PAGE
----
National Debt

September 1, 2017 • Volume 27, Issue 30
Do rising annual deficits threaten the U.S. economy?
By Matthew K. Benjamin


A “United States Official Taxpayer” protests at the Trump International Hotel in Washington (Cover: Getty Images/Mark Makela)
A “United States Official Taxpayer” protests at the Trump International Hotel in Washington before Donald Trump's inauguration on Jan. 20, 2016. Critics say Trump's budget proposals, including tax cuts and a costly border wall with Mexico, are economically unsustainable. (Cover: Getty Images/Mark Makela)

The clock is ticking, so-called budget hawks warn about the nation's growing national debt: Public debt has soared from $925 billion in 1982 to almost $14.4 trillion in 2017. If debt keeps piling up at this rate, by 2032 the federal government will owe an amount larger than the U.S. economy — an outcome that could be disastrous, many economists say. Republicans and Democrats agree that Washington needs to act, but they are far apart on how to lower the debt. One problem is the growth in Medicare and other entitlement programs. With the massive Baby Boom Generation retiring, entitlements are consuming a larger and larger proportion of the budget. Another problem is a tax code that is failing to bring in sufficient revenue. Some economists say the threat of financial catastrophe is overblown. They note the dollar remains the dominant global currency and that foreign investors continue to flock to U.S. markets, meaning the government will be able to continue borrowing for the foreseeable future.

ISSUE TRACKER for Related Reports
Federal Budget and National Debt
Sep. 01, 2017  National Debt
Jul. 12, 2013  Government Spending
May 15, 2012  State Capitalism
Mar. 18, 2011  National Debt
Nov. 14, 2008  The National Debt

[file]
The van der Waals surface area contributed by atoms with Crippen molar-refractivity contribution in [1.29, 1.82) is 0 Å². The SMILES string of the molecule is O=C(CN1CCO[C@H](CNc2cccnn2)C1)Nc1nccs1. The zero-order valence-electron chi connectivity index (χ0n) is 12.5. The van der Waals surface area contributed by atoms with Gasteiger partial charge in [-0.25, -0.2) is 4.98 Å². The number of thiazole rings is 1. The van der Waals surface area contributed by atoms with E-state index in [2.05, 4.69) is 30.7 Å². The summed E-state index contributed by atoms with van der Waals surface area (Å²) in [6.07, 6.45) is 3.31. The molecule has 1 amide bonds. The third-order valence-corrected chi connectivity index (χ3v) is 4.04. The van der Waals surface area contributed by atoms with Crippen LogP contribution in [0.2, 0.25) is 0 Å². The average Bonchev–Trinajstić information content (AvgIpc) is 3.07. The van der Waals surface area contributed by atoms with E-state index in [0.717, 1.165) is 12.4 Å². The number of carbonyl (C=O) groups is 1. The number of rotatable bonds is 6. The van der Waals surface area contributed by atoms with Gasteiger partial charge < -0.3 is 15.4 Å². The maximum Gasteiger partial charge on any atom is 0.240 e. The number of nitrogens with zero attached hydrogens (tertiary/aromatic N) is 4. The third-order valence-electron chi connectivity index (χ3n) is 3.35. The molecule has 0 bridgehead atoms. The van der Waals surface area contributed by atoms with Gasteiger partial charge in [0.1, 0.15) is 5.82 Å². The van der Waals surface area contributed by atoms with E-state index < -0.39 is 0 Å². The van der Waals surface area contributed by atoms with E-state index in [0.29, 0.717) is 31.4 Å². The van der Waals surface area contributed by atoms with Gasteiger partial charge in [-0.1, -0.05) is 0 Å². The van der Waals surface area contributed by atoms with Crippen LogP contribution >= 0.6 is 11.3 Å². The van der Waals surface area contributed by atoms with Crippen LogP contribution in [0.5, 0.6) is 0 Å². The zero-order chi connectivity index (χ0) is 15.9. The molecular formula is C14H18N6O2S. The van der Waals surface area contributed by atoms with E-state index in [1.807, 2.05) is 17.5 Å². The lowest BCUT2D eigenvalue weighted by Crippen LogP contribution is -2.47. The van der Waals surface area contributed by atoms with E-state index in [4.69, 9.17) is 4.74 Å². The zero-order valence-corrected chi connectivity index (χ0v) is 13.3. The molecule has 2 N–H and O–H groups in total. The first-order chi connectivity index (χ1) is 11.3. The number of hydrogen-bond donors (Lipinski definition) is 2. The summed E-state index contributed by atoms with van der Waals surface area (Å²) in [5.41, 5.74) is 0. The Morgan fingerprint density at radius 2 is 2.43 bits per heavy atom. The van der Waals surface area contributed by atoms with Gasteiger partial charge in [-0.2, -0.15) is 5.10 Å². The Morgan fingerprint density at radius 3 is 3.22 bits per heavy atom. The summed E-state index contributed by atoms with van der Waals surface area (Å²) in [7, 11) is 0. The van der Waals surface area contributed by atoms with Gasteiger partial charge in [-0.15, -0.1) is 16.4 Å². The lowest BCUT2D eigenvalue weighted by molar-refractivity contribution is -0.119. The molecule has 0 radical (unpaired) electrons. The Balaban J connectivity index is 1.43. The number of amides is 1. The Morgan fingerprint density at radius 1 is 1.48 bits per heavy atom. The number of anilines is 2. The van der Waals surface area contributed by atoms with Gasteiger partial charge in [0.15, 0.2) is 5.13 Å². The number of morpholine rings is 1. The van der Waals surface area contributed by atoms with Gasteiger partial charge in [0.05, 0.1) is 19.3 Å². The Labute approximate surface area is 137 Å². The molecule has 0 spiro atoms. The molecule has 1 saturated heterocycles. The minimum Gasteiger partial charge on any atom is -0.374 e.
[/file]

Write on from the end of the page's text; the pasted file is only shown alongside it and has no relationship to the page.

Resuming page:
Dec. 09, 2005  Budget Deficit
Apr. 13, 2001  Budget Surplus
Feb. 01, 1991  Recession's Regional Impact
Jan. 20, 1984  Federal Budget Deficit
Sep. 09, 1977  Federal Reorganization and Budget Reform
Nov. 24, 1972  Limits on Federal Spending
Jan. 08, 1969  Federal Budget Making
Dec. 06, 1967  National Debt Management
Aug. 01, 1962  Fiscal and Budget Policy
Nov. 27, 1957  National Debt Limit
Mar. 20, 1957  Spending Controls
Dec. 24, 1953  Public Debt Limit
Feb. 13, 1952  Tax and Debt Limitation
Nov. 30, 1949  Government Spending
Jan. 06, 1948  Legislative Budget-Making
May 23, 1944  The National Debt
Feb. 01, 1943  The Executive Budget and Appropriations by Congress
Dec. 27, 1939  Revision of the Federal Budget System
Oct. 10, 1938  The Outstanding Government Debt
Nov. 20, 1937  Budget Balancing vs. Pump Priming
May 02, 1936  The Deficit and the Public Debt
Oct. 19, 1934  The Federal Budget and the Public Debt
Feb. 10, 1933  Extraordinary Budgeting of Federal Finances
Dec. 01, 1932  Reduction of Federal Expenditures
Dec. 01, 1930  The National Budget System
Oct. 02, 1930  Federal Revenues and Expenditures
Nov. 02, 1927  The Public Debt and Foreign Loans
Nov. 15, 1926  Rising Cost of Government in the United States
Feb. 05, 1925  Four Years Under the Budget System
Budget and the Economy
Deficit, Federal Debt, and Balanced Budget
Economic Analyses, Forecasts, and Statistics
Economic Crises
Federal Taxes
Financial Institutions
Tax Reform